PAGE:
25 Years Later: Freedom is a gift – and a responsibility


This year Freedom Day marks an important anniversary for South Africa. As we celebrate 25 years of democracy, it is incumbent on all of us to stay vigilant in protecting our right to freedom.

We can’t take freedom for granted. Steve Biko, Chris Hani, and countless others lost their lives in the fight for liberation. It’s been just 25 years since we held our first democratic elections on April 27 1994. We’ve come a long way in the two and a half decades since. Today the right to freedom is enshrined in our constitution. But that right is meaningless unless we exercise it. Being free today means that we have a duty to protect it for tomorrow.

Freedom: more than a vote

In a week and a half South Africa will vote for the sixth time since 1994. Voting is a small gesture with enormous meaning – but democracy, as with any other system of governance, can be vulnerable to exploitation and destabilisation. Our society will only continue to function effectively if we remain engaged and committed to enforcing the values our constitution is built on: human dignity, equality, and freedom.

As much as freedom is legally protected in South Africa, rights on paper are just the foundations of a robust democracy. It’s up to us to construct a diverse, vibrant, and liberated society on those principles. We can’t rely on official structures of power. We need to guard against injustice and abuses of power. Ordinary citizens taking a stand earned this country’s freedom, and the onus is on us to stay vigilant in defending it.

Protecting the right to be recognised

There isn’t a South African alive today who is unaffected by the consequences of our past. And that’s particularly true for those who are working for freedom in this era. South Africa’s storied tradition of active citizens taking the initiative and driving positive change is as strong as ever – and they are doing it in ways that reflect the diversity of our country, with the goal of securing a fair and inclusive future.

Examples are everywhere. Lukhanyo Calata lost his father to apartheid. A member of the Cradock Four, Calata’s father was killed by agents of the apartheid state. Calata inherited his father’s fire, and established himself as a fiercely independent journalist defined by his fearlessness in the face of unjust wielding of authority. Farieda Abrahams was a child when District Six was declared a whites-only area. She thought all it meant was that the government would paint the houses white. After living through forced removals, Abrahams grew up to become a social worker and author. Her first book is a fictional account of her childhood in District Six.  By sharing her past with the children she protects, she is helping them learn from history to build a better future.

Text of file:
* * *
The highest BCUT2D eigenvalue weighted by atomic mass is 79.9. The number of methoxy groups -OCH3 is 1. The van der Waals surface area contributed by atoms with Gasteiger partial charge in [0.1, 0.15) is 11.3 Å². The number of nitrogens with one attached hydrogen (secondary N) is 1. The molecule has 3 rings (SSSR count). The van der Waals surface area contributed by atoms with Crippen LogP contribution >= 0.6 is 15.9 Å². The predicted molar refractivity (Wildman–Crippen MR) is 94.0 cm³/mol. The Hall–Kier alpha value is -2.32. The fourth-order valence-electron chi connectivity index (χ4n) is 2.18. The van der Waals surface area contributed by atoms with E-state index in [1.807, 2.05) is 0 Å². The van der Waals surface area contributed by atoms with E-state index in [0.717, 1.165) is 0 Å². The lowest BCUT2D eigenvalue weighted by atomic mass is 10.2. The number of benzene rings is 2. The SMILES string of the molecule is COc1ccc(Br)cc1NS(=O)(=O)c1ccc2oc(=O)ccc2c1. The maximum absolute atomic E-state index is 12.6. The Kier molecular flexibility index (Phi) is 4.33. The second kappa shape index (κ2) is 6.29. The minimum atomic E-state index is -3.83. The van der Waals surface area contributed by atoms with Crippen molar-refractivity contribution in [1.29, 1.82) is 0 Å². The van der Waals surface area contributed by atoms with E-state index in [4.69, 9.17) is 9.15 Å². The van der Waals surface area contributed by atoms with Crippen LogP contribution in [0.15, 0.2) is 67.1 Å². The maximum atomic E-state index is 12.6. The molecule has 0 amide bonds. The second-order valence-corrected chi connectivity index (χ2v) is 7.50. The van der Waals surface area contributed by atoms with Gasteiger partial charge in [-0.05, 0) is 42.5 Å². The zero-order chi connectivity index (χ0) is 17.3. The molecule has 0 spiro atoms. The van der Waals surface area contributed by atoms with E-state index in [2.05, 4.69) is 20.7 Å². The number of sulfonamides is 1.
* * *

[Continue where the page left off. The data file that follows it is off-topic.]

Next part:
Albie Sachs was nearly killed by an apartheid-government car bomb that claimed one of his arms. Sachs survived to help write South Africa’s constitution, playing an instrumental role in shaping the document that defines democracy in this nation. Today he remains an icon and a powerful voice against injustice. Omar Badsha is an award-winning photographer and activist who played a vital role in documenting the struggle years. After 1994, as a celebrated member of the movement for democracy, he could have gone into politics. He chose to stay true to his roots, founding South African History Online to keep our past accessible. The site offers a wealth of information for anyone wanting to learn about our past – an immensely valuable resource for all young South Africans.

These stories have a strong common thread. From activists and storytellers to photographers and jurists, South Africa is teeming with people who understand that freedom means the right to be recognised. Protecting that right doesn’t always have to mean marching in the streets. It can be as simple as expressing your truth – being honest, authentic, and powerful in telling the world who you are and where you come from.

Calata, Abrahams, Sachs, and Badsha aren’t outliers. Every day, South Africans across the country are using their freedom to have a positive impact.

We have the power to shape our future

If you choose to vote on May 8, remember that having freedom goes beyond participating at the polls. In our country in particular, it’s something that we need to nurture and protect. It’s a serious responsibility, but also an enormous opportunity. Today we have power. Power to vote. Power to choose how we want to be represented. And power to decide how we want to present ourselves to the world – who we want to be in society.

Holding that responsibility isn’t a burden. It’s an incredible gift. And people like Calata, Abrahams, Sachs, and Badsha represent the fullness of that potential being realised. If we learn from their stories, recognise their achievements, and emulate their contributions to society, we’ll continue celebrating our freedom for years to come.  

Talysa Rudah